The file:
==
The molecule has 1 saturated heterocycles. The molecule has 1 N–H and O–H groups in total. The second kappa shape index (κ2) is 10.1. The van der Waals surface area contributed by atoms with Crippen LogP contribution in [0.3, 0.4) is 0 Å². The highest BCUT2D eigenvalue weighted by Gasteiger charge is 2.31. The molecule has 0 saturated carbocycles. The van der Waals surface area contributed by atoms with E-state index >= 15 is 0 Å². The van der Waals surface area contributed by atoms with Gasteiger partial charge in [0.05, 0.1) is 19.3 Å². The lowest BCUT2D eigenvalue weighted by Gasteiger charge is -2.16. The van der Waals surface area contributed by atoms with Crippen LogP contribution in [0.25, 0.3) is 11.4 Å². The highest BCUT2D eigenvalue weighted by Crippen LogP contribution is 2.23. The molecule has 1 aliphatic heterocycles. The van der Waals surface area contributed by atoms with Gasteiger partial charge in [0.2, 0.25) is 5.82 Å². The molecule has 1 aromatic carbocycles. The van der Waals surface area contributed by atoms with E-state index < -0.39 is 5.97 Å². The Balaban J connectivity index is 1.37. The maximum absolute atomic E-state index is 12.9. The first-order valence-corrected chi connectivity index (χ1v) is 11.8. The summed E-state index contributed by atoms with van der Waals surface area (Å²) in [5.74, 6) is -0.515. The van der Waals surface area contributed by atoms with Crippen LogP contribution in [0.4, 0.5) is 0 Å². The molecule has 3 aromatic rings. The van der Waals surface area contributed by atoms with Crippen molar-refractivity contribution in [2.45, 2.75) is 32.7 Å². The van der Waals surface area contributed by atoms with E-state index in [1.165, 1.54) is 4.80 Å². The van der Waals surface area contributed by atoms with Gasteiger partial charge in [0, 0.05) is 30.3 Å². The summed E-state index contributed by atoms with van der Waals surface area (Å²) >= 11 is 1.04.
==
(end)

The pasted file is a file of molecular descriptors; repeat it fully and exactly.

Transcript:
The molecule has 1 saturated heterocycles. The molecule has 1 N–H and O–H groups in total. The second kappa shape index (κ2) is 10.1. The van der Waals surface area contributed by atoms with Crippen LogP contribution in [0.3, 0.4) is 0 Å². The highest BCUT2D eigenvalue weighted by Gasteiger charge is 2.31. The molecule has 0 saturated carbocycles. The van der Waals surface area contributed by atoms with E-state index >= 15 is 0 Å². The van der Waals surface area contributed by atoms with Gasteiger partial charge in [0.05, 0.1) is 19.3 Å². The lowest BCUT2D eigenvalue weighted by Gasteiger charge is -2.16. The van der Waals surface area contributed by atoms with Crippen LogP contribution in [0.25, 0.3) is 11.4 Å². The highest BCUT2D eigenvalue weighted by Crippen LogP contribution is 2.23. The molecule has 1 aliphatic heterocycles. The van der Waals surface area contributed by atoms with Gasteiger partial charge in [0.2, 0.25) is 5.82 Å². The molecule has 1 aromatic carbocycles. The van der Waals surface area contributed by atoms with E-state index < -0.39 is 5.97 Å². The Balaban J connectivity index is 1.37. The maximum absolute atomic E-state index is 12.9. The first-order valence-corrected chi connectivity index (χ1v) is 11.8. The summed E-state index contributed by atoms with van der Waals surface area (Å²) in [5.74, 6) is -0.515. The van der Waals surface area contributed by atoms with Crippen LogP contribution in [0.4, 0.5) is 0 Å². The molecule has 3 aromatic rings. The van der Waals surface area contributed by atoms with Crippen molar-refractivity contribution in [2.45, 2.75) is 32.7 Å². The van der Waals surface area contributed by atoms with E-state index in [1.165, 1.54) is 4.80 Å². The van der Waals surface area contributed by atoms with Gasteiger partial charge in [0, 0.05) is 30.3 Å². The summed E-state index contributed by atoms with van der Waals surface area (Å²) >= 11 is 1.04.